M: What are your aspirations for the next year?  The next 5 years?

J: Within the next 12 months, my goal is for Exaquest Carbon to conduct its first large-scale biomass storage experiments.  The major problem that I encounter when I explain Exaquest’s vision for long-term biomass storage is that people simply do not believe that it is possible.  Fortunately, Exaquest can solve that problem by showing people the results of real biomass storage experiments.  And those results should get people excited enough to donate the money that Exaquest will need to develop additional technologies for larger biomass storage projects.

Within the next 5 years, I want Exaquest’s long-term biomass storage to become one of the CO2 removal technologies that people always mention when they talk about how humanity should go about stopping climate change.  This could happen because of Exaquest’s successful research, but I think it is more likely that Exaquest’s initial work will inspire individuals, governments, and businesses all over the world to invest the time and money that eventually yields major progress toward developing long-term biomass storage as a CO2 removal technology.

M: How do you characterize the change in how people talk about carbon removal in your industry?

J: I first started thinking about carbon removal in 2018, when I was still a chemical engineering graduate student at Stanford.  At that time, the scientists I knew were beginning to talk about CO2 removal technologies, but they did not yet fully appreciate how important those technologies would be in the fight against climate change.  Since then, many more scientists have come around to understanding the importance of CO 2removal, and I think we’re now at the point where only a minority of scientists believe that the world will be able to stay below 2 °C of warming (i.e., the less ambitious Paris goal) without using any CO2 removal technologies.

M: What advice would you give someone curious about carbon removal?

J: Anyone who is curious about carbon removal should start by learning about the various carbon removal technologies (and also about CO2’s role in causing climate change).  Once this curious person has a basic understanding of carbon removal, CO2, and climate change, I would encourage her/him to (1) think creatively and (2) avoid the common trap of believing that it isn’t possible to contribute something new and valuable unless you’re a scientific expert.  It is true that scientific experts have done a lot of thinking about carbon removal, but it’s also true that the expertise of scientists generally doesn’t extend far beyond science – which means that scientists are usually no more knowledgeable or skilled than the average person when it comes to business, politics, marketing, psychology, art, and other important non-scientific aspects of life.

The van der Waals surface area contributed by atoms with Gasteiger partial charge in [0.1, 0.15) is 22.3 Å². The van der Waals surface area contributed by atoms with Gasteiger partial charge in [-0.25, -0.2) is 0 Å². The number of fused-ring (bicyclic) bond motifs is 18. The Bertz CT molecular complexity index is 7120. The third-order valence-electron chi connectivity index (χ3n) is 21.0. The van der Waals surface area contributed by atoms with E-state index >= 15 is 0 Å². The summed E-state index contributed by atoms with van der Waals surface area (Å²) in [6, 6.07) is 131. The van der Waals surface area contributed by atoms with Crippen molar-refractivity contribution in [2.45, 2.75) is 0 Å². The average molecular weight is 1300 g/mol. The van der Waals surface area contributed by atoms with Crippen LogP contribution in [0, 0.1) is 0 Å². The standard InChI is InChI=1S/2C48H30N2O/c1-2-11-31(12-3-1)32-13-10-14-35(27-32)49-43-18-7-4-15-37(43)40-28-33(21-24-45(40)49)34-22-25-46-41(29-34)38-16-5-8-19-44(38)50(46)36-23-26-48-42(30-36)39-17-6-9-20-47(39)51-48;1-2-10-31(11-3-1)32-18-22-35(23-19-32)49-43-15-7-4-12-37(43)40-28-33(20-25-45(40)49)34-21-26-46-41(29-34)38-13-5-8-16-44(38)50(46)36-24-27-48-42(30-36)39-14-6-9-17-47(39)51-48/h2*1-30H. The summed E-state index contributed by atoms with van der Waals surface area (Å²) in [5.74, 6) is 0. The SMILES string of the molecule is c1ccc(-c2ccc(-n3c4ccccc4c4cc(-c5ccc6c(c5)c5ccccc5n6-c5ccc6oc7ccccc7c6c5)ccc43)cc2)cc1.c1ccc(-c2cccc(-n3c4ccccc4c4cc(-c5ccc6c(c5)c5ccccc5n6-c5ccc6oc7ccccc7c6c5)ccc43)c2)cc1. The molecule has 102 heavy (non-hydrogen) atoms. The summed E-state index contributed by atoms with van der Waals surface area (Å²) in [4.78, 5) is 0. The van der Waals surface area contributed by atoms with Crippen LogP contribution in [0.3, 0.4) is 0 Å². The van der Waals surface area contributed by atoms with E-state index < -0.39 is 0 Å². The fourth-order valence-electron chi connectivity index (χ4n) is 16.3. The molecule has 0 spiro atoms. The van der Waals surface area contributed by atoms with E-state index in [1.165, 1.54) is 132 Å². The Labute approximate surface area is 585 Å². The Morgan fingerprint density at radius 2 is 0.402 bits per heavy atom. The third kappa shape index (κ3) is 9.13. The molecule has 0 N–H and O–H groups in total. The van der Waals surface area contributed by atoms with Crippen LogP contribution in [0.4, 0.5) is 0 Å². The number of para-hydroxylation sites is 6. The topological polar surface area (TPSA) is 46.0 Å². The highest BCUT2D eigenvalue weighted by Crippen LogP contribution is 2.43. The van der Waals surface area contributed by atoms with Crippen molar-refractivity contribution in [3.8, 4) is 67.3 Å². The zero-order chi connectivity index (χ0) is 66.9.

Something most people realize after thinking and reading about carbon removal/climate change for a while is that the core of the problem is social (and not scientific).  This is the case because, even though the technology already exists to do a lot to stop climate change (including by removing CO2 from the atmosphere), the average person does not yet want to change laws and/or his/her own life to help make that happen.  New technologies may emerge to make it easier for us to reduce CO2 emissions and/or remove CO2 from the atmosphere in our lifetimes.  However, I am starting to believe that the most important breakthroughs will be social breakthroughs that make people a lot more willing to change laws and their own lives to stop climate change.

We still need both technological and social breakthroughs to stop climate change, and the key to making those breakthroughs will be creative new ideas from people with the nerve to challenge every kind of conventional wisdom.  So be bold!

M:  Promote yourself! How can someone get involved with Exaquest?

J: Exaquest Carbon needs both donors and volunteers to achieve its goals!  (Right now, Exaquest has no paid employees and no regular volunteers, so I am essentially running Exaquest on my own for no pay.)  To get involved as either a donor or volunteer, please contact me at john.lin@exaquest.org, and please also visit our website at www.exaquest.org.

We are willing to work with donors so that the research that Exaquest does with their funds aligns with their goals.  We are also willing to allow volunteers to create their own roles so that they spend their time and effort on the tasks that they find most meaningful. (I should mention that, if Exaquest grows significantly in the near future, the individuals whom I would most likely hire as paid staff are the volunteers who have helped Exaquest get to that point.)


That's all folks - I hope you enjoyed this interview with John Lin of Exaquest. Please subscribe at the level that feels good to you, and I look forward to continuing to deliver unique stories about the individuals and organizations at the cutting-edge of climatetech and climate innovation. If you'd like to propose a series of interviews, please don't hesitate to reach out to Matthew.


Enjoying these posts? Subscribe for more